Sea Definition

Explore the definition of sea, its characteristics, examples, and importance. Learn about famous seas like the Mediterranean Sea and the Dead Sea.


When we think of the sea, we often conjure up images of vast expanses of water, teeming with life and wonder. But what exactly is the sea, and how is it different from other bodies of water?

What is a Sea?

A sea is a large body of saltwater that is partially enclosed by land. It is smaller than an ocean, but larger than a bay or gulf. Seas are usually connected to an ocean, either directly or through straits or channels.

Characteristics of Seas

  • Seas are saltwater bodies
  • Seas are partially enclosed by land
  • Seas are smaller than oceans
  • Seas are connected to oceans

Examples of Seas

Some well-known seas include the Mediterranean Sea, the Caribbean Sea, and the Red Sea. Each of these seas has its own unique characteristics and ecosystem, making them important for marine life and human activities.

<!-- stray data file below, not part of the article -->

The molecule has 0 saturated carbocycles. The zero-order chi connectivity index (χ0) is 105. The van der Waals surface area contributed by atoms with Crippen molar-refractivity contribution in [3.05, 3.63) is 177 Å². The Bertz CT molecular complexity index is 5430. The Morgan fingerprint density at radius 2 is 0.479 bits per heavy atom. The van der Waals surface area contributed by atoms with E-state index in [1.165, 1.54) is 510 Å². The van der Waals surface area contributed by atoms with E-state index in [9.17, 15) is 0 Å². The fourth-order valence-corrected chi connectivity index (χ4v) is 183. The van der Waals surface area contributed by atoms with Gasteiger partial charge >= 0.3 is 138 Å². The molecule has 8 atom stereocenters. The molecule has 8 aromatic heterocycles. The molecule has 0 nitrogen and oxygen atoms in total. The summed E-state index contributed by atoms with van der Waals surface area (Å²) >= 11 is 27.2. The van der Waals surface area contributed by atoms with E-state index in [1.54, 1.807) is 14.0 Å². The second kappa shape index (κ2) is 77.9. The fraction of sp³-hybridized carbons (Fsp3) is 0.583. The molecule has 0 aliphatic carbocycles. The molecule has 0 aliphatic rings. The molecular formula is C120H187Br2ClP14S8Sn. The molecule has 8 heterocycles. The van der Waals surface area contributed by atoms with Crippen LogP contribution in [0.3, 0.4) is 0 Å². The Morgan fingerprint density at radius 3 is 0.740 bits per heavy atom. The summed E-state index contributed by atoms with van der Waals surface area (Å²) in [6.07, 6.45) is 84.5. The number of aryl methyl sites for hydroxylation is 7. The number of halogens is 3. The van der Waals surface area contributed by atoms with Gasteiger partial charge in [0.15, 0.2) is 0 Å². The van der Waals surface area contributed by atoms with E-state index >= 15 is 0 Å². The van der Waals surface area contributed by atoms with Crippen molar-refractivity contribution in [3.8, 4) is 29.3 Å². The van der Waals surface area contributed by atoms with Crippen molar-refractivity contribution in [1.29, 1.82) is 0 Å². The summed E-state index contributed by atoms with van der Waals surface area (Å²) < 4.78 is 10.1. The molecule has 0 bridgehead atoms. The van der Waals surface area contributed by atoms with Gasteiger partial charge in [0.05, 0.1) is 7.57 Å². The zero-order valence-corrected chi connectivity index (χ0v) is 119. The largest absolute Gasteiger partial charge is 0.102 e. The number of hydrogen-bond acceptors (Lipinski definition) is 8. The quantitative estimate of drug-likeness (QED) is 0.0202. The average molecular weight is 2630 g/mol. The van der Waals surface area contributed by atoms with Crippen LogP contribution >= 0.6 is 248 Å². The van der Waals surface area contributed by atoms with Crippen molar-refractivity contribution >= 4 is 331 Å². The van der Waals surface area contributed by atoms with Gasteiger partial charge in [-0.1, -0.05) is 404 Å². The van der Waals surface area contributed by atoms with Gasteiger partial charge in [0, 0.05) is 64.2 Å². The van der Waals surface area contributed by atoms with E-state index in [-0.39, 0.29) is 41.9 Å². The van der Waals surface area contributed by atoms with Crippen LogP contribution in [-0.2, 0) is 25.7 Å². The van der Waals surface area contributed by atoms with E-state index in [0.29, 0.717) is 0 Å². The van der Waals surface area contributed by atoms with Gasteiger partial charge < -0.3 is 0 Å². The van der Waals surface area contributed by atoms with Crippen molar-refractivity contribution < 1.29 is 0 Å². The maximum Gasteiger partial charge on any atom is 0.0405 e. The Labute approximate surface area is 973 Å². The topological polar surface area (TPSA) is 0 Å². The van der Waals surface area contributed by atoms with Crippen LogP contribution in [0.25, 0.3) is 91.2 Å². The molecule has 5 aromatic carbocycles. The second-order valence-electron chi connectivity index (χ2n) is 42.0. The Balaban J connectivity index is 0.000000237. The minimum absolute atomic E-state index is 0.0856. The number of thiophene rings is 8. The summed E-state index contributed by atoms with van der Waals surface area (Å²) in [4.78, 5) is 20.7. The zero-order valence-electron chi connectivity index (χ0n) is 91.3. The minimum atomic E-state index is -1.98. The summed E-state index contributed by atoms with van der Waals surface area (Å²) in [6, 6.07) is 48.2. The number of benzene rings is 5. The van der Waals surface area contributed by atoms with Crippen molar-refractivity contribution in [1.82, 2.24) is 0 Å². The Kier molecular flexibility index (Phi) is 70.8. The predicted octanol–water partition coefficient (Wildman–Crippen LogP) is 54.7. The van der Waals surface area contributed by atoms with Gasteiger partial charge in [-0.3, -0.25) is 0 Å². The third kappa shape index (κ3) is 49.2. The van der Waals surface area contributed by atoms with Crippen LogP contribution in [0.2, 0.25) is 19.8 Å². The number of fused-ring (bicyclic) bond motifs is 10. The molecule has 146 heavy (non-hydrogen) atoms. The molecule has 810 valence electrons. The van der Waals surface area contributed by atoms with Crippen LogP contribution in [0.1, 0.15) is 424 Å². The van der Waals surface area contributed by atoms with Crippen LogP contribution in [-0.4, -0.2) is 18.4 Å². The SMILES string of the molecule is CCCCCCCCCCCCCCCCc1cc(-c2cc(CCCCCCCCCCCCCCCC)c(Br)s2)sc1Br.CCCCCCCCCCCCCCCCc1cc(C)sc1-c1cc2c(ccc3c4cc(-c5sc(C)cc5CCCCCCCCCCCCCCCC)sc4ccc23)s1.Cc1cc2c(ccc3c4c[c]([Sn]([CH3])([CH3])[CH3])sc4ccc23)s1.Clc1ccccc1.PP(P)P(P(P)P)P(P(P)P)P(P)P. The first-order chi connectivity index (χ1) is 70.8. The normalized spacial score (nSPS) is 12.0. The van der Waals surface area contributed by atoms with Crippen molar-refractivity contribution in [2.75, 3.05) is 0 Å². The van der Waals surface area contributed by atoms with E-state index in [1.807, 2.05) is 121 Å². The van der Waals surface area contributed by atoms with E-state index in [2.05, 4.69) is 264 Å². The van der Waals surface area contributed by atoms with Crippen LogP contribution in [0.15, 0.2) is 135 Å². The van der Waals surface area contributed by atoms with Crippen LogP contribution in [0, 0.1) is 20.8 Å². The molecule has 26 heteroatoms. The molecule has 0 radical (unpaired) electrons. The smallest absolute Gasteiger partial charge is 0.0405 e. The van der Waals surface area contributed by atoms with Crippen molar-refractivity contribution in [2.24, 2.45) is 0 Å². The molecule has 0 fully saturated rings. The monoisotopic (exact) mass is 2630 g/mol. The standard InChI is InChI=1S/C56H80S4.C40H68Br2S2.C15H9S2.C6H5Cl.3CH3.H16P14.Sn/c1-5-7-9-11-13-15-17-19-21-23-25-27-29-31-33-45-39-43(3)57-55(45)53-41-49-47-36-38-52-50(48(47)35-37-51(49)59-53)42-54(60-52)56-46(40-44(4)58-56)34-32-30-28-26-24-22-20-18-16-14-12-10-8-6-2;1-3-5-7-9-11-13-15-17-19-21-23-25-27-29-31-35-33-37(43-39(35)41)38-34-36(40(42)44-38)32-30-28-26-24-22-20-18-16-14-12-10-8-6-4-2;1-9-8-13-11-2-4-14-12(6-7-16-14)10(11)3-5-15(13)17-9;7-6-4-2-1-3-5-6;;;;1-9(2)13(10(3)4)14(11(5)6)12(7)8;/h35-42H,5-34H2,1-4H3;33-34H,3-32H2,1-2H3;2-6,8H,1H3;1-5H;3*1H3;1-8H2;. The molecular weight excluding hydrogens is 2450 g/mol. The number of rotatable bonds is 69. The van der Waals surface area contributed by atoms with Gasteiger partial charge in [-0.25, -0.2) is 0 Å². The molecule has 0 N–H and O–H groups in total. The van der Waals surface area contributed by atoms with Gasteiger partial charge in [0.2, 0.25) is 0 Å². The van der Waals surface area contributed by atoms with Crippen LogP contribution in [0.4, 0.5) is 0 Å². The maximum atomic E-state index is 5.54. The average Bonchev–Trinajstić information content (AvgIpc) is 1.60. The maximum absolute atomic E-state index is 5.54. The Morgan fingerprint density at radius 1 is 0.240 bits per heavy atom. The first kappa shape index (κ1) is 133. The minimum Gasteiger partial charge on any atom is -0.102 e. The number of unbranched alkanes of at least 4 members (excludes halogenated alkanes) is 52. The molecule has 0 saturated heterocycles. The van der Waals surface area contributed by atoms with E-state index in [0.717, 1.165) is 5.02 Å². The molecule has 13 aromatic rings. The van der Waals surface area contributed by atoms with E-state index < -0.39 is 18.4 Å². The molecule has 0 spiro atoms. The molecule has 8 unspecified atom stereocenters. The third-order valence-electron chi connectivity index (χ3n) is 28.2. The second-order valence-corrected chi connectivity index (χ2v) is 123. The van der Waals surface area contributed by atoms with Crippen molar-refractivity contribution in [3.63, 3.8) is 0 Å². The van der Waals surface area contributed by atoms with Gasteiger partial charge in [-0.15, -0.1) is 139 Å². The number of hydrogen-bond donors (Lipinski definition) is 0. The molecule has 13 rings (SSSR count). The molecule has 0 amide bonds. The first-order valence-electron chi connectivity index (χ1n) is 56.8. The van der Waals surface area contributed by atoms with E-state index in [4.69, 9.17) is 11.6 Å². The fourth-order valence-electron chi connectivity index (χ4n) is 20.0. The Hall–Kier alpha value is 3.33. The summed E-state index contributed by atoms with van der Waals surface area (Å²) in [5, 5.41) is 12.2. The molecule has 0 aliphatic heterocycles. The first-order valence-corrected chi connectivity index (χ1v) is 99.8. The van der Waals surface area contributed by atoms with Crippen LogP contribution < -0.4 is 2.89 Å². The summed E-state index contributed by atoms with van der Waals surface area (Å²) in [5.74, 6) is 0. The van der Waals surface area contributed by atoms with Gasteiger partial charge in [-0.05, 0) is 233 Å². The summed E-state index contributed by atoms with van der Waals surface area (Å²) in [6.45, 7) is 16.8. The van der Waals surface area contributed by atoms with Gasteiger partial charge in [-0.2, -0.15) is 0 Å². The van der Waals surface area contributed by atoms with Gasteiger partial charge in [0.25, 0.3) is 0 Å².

Case Study: The Dead Sea

The Dead Sea, located between Jordan and Israel, is a unique sea known for its high salt content. The salt concentration in the Dead Sea is so high that it allows people to float effortlessly on its surface. This sea is also famous for its healing properties, attracting visitors from around the world.


According to the United Nations, there are over 50 seas around the world, each with its own importance and significance. These seas play a crucial role in regulating the Earth’s climate, supporting marine life, and providing resources for human use.


The sea is a fascinating and vital part of our planet. Understanding what defines a sea and its various characteristics can help us appreciate and protect these essential bodies of water for future generations.

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